Preventing vandalism in our parks

By: Ian Margol Email
By: Ian Margol Email

GRAND JUNCTION, Colo. (KKCO) With the shutdown over, national parks and public federal lands are open again, but as people flock to their favorite outdoor spots, the government agencies that control them are asking for just a little bit of respect.

Vandalism of public lands brings with it a hefty price tag and often hard physical labor for those tasked with refurbishing our precious landmarks.

It is a hard thing to imagine, doing something as small as pushing a rock can permanently change or destroy something that's been around for hundreds, even millions of years... and that's exactly what a group of men in Utah have done.

A cell phone video of the men, both Boy Scout leaders, shoving over a rock formation at Goblin Valley State Park in Utah has gone viral.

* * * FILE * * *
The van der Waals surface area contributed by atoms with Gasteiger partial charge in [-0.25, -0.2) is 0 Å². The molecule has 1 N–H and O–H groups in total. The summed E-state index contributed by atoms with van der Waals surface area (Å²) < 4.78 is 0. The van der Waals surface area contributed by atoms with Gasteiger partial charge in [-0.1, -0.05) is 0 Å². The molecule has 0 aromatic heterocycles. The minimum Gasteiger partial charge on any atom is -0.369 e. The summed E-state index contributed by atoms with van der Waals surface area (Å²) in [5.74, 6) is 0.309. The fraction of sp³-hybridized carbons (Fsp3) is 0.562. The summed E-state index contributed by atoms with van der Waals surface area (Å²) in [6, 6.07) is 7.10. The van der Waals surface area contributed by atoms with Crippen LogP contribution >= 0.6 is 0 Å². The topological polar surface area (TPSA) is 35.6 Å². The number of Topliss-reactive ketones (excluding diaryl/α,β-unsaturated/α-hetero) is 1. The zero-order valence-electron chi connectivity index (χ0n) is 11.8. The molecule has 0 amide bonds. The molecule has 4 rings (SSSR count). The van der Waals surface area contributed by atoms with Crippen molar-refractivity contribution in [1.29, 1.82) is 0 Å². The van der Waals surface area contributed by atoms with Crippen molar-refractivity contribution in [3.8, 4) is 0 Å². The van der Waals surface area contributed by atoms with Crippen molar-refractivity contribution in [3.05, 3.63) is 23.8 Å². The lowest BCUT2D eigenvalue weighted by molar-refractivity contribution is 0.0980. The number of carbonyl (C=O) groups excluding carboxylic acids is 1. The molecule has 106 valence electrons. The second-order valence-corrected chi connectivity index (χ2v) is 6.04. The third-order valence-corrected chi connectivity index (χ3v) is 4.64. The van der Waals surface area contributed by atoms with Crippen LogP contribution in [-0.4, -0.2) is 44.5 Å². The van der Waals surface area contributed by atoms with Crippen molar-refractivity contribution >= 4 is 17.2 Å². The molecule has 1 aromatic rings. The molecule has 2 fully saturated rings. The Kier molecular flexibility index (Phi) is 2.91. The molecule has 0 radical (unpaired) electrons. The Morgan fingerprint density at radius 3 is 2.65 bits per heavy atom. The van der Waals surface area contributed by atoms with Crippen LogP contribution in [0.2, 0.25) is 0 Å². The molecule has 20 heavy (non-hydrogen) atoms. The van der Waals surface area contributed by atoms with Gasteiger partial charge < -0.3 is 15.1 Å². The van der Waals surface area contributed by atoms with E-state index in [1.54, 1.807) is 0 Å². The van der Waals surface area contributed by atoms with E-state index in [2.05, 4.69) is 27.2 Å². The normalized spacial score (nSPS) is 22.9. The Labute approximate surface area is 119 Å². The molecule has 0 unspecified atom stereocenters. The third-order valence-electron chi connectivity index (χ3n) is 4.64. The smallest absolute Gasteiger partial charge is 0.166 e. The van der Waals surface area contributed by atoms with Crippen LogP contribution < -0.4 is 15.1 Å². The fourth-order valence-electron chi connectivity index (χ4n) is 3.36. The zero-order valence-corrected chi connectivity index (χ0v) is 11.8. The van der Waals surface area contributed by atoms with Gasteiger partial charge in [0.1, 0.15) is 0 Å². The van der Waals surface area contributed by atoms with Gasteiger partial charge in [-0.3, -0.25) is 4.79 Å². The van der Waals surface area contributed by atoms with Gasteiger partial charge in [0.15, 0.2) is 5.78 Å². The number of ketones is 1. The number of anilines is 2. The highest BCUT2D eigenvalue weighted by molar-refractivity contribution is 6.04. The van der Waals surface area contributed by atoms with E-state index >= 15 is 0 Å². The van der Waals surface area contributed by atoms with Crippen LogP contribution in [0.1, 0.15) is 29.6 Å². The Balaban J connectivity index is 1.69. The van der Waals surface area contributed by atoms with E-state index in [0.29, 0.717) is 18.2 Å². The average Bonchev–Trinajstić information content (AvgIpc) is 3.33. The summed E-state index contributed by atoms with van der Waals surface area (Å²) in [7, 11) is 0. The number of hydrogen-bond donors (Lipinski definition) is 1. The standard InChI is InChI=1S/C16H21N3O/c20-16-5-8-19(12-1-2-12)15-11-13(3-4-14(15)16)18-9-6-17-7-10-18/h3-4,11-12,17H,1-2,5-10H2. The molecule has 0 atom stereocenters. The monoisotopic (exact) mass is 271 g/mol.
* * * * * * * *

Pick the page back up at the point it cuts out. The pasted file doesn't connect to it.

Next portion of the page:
Bureau of Land Management officials here in Grand Junction says similar behavior on federal lands can lead to severe consequences.

"They can be as small as $500 and 90 days imprisonment on up to $30,000 dollars and two years imprisonment," says BLM spokesman Chris Joyner. "We take it very seriously."

The penalties differ depending on the agency that runs the site, but Joyner says he speaks for every agency when he says, "We want people to go out and enjoy public lands but they need to do so responsibly."


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